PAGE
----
Making today count by being thankful for what a day brings, even if the sun isn't shining...yet. French press coffee, a favorite coffee mug, green plants in the window, using a Christmas gift from a daughter, a spring dish towel and...
....a new way to practice hospitality
I've often wondered what it is that makes me want to go to the kitchen, Why I Love to Bake, explains it all.
“Happiness, not in another place but this place...not for another hour, but this hour.”Walt Whitman
I don't know when my love for baking began or when it was instilled. Maybe it was the red Betty Crocker cookbook my mom had setting on her farm kitchen counter. My first recollection of baking is a young teen making chocolate chip cookies, trying to get them in the oven before my mom ate all the cookie dough!!
Fast forward way too many years where I've given this farmer's daughter permission to slow down, enjoy a second cup of coffee and sharpen my baking skills beyond cookies. I've always wanted to make flakey, buttery croissants from scratch. Why, you ask? Several years ago I went to a bakery in Troy, NY where the main offering was croissants in any form you wanted, sweet, savory or plain. Little did I know it was a day long process that involved laminating dough, rolling, folding and chilling the dough.
This isn't a very good picture, but it is the butter slab that goes in the middle of the dough.
I'm no food blogger, haha, so I didn't get as many pictures as I wanted, but this is the dough with the butter in the middle, and the process of laminating begins.
I'm sorry to say, these were a big bust. They look good, but looks can be very deceiving, they are not flakey or buttery, but in fact quite dense and may take the advice of my sister-in-law who said to lacquer them as use them as decorations!!
I've often wondered if baking is a creative art. I'm beginning to think so. I googled 'is baking a creative art?' coming up with 131,000,000 results, so yes. Maybe I've finally found my blogging niche'. If you're local, join us at LaFayette Alliance Church for worship, Bible in Life and coffee time from 9-9:30 at our new coffee bar and fellowship area. I'm happy to make coffee and serve muffins and cookies. I promise these croissants won't be there.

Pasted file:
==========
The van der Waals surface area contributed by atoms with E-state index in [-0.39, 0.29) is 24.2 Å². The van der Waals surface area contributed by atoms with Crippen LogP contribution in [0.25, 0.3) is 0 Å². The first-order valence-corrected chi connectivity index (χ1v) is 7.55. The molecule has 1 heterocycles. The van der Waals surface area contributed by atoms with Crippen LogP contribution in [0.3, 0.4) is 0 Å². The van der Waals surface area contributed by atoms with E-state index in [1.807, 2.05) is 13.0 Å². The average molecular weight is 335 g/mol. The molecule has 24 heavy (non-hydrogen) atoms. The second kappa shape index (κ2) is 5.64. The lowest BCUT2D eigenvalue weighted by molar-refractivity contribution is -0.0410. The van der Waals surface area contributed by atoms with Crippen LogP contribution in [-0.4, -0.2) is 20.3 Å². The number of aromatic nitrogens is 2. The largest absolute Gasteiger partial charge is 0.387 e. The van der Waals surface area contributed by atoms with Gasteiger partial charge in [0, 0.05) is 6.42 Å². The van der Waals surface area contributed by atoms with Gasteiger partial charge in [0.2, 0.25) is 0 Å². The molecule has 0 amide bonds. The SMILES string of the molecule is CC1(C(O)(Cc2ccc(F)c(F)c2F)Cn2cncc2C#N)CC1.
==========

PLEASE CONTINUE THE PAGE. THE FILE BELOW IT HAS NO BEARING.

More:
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Fall in upstate New York is full of brilliant oranges, stunning yellows, vintage browns and grass that has not turned white. I have been enjoying apple orchards, walks with Kelsey in Albany, cups of coffee not far from her apartment, authentic Thai food and a stroll around the capital. I was inspired to make my own Pumpkin Thai Curry because of a fabulous restaurant on Lark St. that had me licking the bowl. Well...not exactly...but I wanted to.
The experiment began on last Friday night. Yes, there wasn't much excitement that night. Just hanging around the house roasting pumpkins and pumpkin seeds. The man of the house made those in a skillet, but I failed to get a picture, for which I am sure he is glad he is not all over my blog.
Did you know it's kinda hard to cut a pumpkin in half with the stem still attached? I hadn't given it much thought until I read the directions...yes, you may say, duuuuhhhhhh! Cut the pumpkin in half, take out the guts, lay it upside down and roast for an hour on 350 for an hour. Lesson learned...use a rimmed baking dish, the juice ran all over the bottom of the oven. Again, a no brainer and yes, I've been baking for a long time!!!
Because I don't own a food processor, I thought a blender would do the job of mixing it to a consistency for soup or pie. Nope!! Don't do this, but this worked like a dream
Once it is smooth as a baby's butt....transfer the pumpkin to a strainer or cheesecloth and let it set on a pan in the frig overnight. I didn't think the recipe was correct when it said there would be a cup of fluid collected overnight, but it was right. Maybe by the time this post goes live, I will have used the pumpkin and another post will be up in the coming days!!